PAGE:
It’s still debatable whether or not the Governor will be introduced in AMC’s The Walking Dead, so let’s just stick to the graphic novel series. The Governor, also known as Philip Blake, was ranked as IGN’s 86th Greatest Comic Book Villain of All Time in 2009; for instance, he likes feeding living people to the undead for entertainment. The background of this character in the series would have you believe that his disposition is the result of some really horrible stuff happened to his loved ones. When the zombie apocalypse reached his home in Waynesboro, Virginia, he took his group to find a safe place to ride it out. Rise of The Governor serves as a prequel, filling us in on what specifically happened to Philip Blake before The Governor became the infamous villain in the zombie series. (Read the series if you want to know how Rick Grimes & his group cross paths with The Governor…I’m trying really hard to reveal any spoilers for the prequel or the series.)
The prequel novel is divided into three parts.
Part One: The Hollow Men
introduces Philip Blake during the first few weeks of the zombie apocalypse, along with his daughter, Penny, his brother, Brian, and his two friends, Nick and Bobby. They clear out a house with the intention of bunkering down, but after one of their group dies, they decide to move on to Atlanta, in hopes of finding a refugee center…which struck me as incredibly stupid. I’m used to zombie stories that have characters trying to get OUT of a major city. I know we wouldn’t have decent horror stories if all the characters did everything perfectly, but the Blakes had me yelling, “Oh, come on!!” throughout the first part, over and over.
Part Two: Atlanta
was pretty much what I expected: it was a very bad idea. Since the POV switches between the two Blake brothers, there is a lot of emphasis on the problems within the relationship of the Blakes. However, they do meet up with other survivors, in which the new situation unfortunately causes them to get their hopes up and lower their guard…allowing even more to go wrong for them. (It’s as if the authors thought, “What else can we do to them?”) Although, at this point, Philip can’t really blame the others for his poor decision-making, or brush it off as being drunk. Philip’s daughter Penny seems more aware of the dynamics of the group than any of the adults.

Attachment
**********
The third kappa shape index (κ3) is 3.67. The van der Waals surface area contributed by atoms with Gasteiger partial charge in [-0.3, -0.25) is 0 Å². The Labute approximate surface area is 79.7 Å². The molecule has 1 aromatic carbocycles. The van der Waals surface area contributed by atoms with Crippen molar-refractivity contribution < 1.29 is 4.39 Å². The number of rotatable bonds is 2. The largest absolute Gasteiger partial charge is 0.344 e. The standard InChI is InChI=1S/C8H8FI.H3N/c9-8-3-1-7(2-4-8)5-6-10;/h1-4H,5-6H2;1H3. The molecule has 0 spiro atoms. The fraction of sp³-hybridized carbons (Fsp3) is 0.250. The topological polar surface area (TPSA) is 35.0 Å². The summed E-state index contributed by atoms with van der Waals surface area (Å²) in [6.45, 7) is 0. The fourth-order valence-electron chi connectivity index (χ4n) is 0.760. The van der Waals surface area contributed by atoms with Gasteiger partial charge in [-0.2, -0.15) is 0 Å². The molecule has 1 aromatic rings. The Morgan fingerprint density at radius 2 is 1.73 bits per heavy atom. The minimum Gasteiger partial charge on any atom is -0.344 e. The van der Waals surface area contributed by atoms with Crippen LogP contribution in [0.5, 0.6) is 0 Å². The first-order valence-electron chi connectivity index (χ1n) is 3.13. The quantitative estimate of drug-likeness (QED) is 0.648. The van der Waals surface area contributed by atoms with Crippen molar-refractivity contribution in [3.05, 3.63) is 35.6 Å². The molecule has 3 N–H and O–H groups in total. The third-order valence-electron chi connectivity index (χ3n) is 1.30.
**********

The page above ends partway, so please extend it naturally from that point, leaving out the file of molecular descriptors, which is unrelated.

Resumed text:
Part Three: Chaos Theory
is self-explanatory, with all hell breaking loose in Woodbury, where the Blake group has taken refuge. Not surprisingly, other survivors continue to make things worse for the Blakes, and Philip reaches a breaking point. The more unstable Philip appears, the more religious Nick becomes, until it seem that Brian is the only sane one left, but Brian is portrayed as someone who can’t do what is necessary to survive, regardless of the situation (he feels bad shooting zombies — awww). There is another “bad guy” in Woodbury, but he comes off as an incredible pussy compared to The Governor in the future of Woodbury.
The only complaint that I have with this prequel is that anyone who has read The Walking Dead will likely be able to predict the ending (picture M. Knight Shamylan saying, “It’s a twist!” Robot-Chicken-style), but I recommend Rise of The Governor to any zombiephile, even if you are not a hardcore fan of the series. Rumors are that this is part of a trilogy that will depict Philip’s rise to power as The Governor of Woodbury.